GM Shanghai Cadillac Plant Opens as China Hit by Lapse in Luxury

GM expects further local demand for cars despite the country’s economic slowdown.

SHANGHAI— General Motors Co. on Thursday opened a $1.2 billion plant in Shanghai to build premium-brand Cadillac cars targeting a luxury market that has been pressured by China’s economic slowdown.

The facility, operated by U.S.-based GM and its Chinese partner SAIC Motor Corp., will be able to produce 160,000 cars a year.

“We do firmly believe that there is strong potential for luxury [cars] in China,” said Matt Tsien, president of GM China. The company projects China’s luxury-car market will have annual sales of 3.5 million units in 2020, accounting for more than a 10% share of the country’s overall auto market, he said.

“Local production will enable us to satisfy growing demand for luxury vehicles through the introduction of more Cadillac models built in and for China,” said Mr. Tsien.

GM sold about 80,000 Cadillacs last year in China, taking a roughly 4.2% share of the luxury segment, the company said.

The plant’s opening comes at a time when growth in China’s auto market, the world’s largest, has slowed amid a cooling domestic economy. Sales of cars rose 7.3% last year to 21.1 million from a year earlier, compared with a 10% rise in 2014 and a 16% gain in 2013, according to the government-backed China Association of Automobile Manufacturers.

Luxury car makers, like suppliers of high-end watches and upscale jewelry, have been feeling the pinch from the economic doldrums. In addition, they have been hit by China’s anticorruption campaign, which discourages gift-giving and extravagant spending by public servants.

Luxury-brand car sales rose just 1% in the first 11 months of 2015, compared with a 21% rise in the full year of 2014 and more-booming double-digit percentage growth in prior years, according to Ways Consulting, a Chinese research firm focused on the local automotive industry.

Cadillac delivered 17% more cars to Chinese consumers in 2015 than in the previous year, Mr. Tsien said. “The moderation of the economy is obviously part of the landscape. We continue to believe very strongly that over the mid- to long-term China still represents tremendous growth potential,” he said.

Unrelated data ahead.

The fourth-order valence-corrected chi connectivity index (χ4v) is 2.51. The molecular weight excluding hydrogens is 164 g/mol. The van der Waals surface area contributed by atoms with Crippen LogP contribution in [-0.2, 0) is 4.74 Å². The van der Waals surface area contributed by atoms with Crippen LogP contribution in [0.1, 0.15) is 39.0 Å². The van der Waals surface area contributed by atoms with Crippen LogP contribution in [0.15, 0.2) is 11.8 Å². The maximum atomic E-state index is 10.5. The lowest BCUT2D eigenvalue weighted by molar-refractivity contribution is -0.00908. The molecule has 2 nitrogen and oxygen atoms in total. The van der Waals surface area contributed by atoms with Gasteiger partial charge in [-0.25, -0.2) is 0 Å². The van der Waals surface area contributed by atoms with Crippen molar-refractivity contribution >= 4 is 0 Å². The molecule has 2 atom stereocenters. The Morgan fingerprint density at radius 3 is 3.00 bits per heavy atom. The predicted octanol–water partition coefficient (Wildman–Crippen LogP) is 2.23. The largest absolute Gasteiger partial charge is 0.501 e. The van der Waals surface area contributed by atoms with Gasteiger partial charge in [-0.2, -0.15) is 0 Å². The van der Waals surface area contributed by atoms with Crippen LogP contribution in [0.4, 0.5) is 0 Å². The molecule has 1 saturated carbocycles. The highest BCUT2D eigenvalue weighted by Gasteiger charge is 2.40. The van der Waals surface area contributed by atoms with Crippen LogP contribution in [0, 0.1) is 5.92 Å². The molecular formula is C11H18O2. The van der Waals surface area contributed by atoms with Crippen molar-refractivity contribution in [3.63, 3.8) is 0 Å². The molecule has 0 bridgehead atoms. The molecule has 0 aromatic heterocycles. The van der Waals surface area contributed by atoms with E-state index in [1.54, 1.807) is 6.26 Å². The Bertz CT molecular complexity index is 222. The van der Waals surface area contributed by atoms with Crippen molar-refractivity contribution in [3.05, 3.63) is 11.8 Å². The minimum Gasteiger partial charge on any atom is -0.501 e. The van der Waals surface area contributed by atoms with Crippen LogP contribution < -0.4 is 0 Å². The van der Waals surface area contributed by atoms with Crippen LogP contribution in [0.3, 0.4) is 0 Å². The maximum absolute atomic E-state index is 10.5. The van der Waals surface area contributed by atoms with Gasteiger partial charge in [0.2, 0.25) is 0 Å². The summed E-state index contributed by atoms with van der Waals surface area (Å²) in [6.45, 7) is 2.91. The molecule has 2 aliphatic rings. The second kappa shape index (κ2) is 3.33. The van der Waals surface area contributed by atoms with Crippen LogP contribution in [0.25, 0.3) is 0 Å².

Despite slower sales volumes, competition has intensified in China’s luxury car market, which has been dominated by Germany’s triumvirate— Audi AG, BMW AG and Daimler AG’s Mercedes-Benz. Volvo Car Corp., Nissan Motor Co.’s Infiniti and Tata Motors Ltd.’s Jaguar Land Rover have all unveiled ambitious plans to expand their market shares.

“Compared to its major rivals, Cadillac has slowly been refreshing its product lineups,” said Zhang Shaohua, an analyst at Ways Consulting. In particular, Cadillac is missing out on China’s crossover sport-utility-vehicle boom. “To Chinese consumers, its SRX crossover is out of fashion,” said Mr. Zhang.
“We still have opportunities in certain segments that we don’t participate strongly,” said GM’s Mr. Tsien. “Products like the CT6 will give us an opportunity to continue to expand our customer base and continue to increase share.”

Cadillac currently sells only five models in China. This month, it will introduce the CT6 luxury sedan, and later this year it will launch the XT5 crossover to replace the SRX. The newly opened Shanghai plant will also produce a plug-in hybrid version of the CT6 sedan to appeal to Chinese consumers who are motivated by the government to purchase alternative-fuel vehicles.

Further challenging Cadillac is a lower degree of brand awareness in the country’s central and western regions. Luxury-brand car makers have been shifting focus from large cities such as Beijing and Shanghai to these more-rural areas.

“When it comes to luxury car brands, ABB will always first come into people’s mind. To lure consumers, I have to increase discounts,” said Liu Yang, a Cadillac dealer in Wuhan, the capital of the central Hubei province. Audi, BMW and Mercedes-Benz are commonly referred to as ABB in Chinese automotive circles.

Mr. Liu said his customers who buy a Cadillac ATS sedan would get a 40,000 yuan ($6,000) discount off the sticker price, which starts at 288,800 yuan. “GM should beef up marketing, putting Cadillac ads at every corner of the city from restaurants, cinemas to shopping malls,” he said.


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